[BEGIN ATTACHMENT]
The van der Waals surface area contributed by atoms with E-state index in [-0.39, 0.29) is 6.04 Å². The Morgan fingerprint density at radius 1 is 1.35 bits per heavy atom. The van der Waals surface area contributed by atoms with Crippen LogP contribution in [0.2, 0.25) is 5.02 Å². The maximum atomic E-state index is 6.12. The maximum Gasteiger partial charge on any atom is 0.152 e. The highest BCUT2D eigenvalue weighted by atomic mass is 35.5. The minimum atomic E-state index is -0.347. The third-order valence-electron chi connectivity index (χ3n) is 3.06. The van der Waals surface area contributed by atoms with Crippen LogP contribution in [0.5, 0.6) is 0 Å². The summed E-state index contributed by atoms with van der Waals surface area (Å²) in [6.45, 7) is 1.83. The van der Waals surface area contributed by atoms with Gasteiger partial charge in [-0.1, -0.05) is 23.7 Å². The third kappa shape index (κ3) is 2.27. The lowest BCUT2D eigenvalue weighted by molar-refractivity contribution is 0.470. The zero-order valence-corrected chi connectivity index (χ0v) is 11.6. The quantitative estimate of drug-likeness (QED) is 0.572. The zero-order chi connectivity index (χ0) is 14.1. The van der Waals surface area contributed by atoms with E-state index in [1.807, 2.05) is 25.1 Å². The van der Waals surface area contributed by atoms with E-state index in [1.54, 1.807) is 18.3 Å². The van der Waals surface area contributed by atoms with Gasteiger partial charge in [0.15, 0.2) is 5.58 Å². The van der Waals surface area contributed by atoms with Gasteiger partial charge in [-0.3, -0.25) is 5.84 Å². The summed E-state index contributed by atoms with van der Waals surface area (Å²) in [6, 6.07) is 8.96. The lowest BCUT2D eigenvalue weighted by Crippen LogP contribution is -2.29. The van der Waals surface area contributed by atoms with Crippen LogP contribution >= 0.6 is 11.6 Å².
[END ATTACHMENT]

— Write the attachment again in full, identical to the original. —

The van der Waals surface area contributed by atoms with E-state index in [-0.39, 0.29) is 6.04 Å². The Morgan fingerprint density at radius 1 is 1.35 bits per heavy atom. The van der Waals surface area contributed by atoms with Crippen LogP contribution in [0.2, 0.25) is 5.02 Å². The maximum atomic E-state index is 6.12. The maximum Gasteiger partial charge on any atom is 0.152 e. The highest BCUT2D eigenvalue weighted by atomic mass is 35.5. The minimum atomic E-state index is -0.347. The third-order valence-electron chi connectivity index (χ3n) is 3.06. The van der Waals surface area contributed by atoms with Crippen LogP contribution in [0.5, 0.6) is 0 Å². The summed E-state index contributed by atoms with van der Waals surface area (Å²) in [6.45, 7) is 1.83. The van der Waals surface area contributed by atoms with Gasteiger partial charge in [-0.1, -0.05) is 23.7 Å². The third kappa shape index (κ3) is 2.27. The lowest BCUT2D eigenvalue weighted by molar-refractivity contribution is 0.470. The zero-order valence-corrected chi connectivity index (χ0v) is 11.6. The quantitative estimate of drug-likeness (QED) is 0.572. The zero-order chi connectivity index (χ0) is 14.1. The van der Waals surface area contributed by atoms with E-state index in [1.807, 2.05) is 25.1 Å². The van der Waals surface area contributed by atoms with E-state index in [1.54, 1.807) is 18.3 Å². The van der Waals surface area contributed by atoms with Gasteiger partial charge in [0.15, 0.2) is 5.58 Å². The van der Waals surface area contributed by atoms with Gasteiger partial charge in [-0.3, -0.25) is 5.84 Å². The summed E-state index contributed by atoms with van der Waals surface area (Å²) in [6, 6.07) is 8.96. The lowest BCUT2D eigenvalue weighted by Crippen LogP contribution is -2.29. The van der Waals surface area contributed by atoms with Crippen LogP contribution >= 0.6 is 11.6 Å².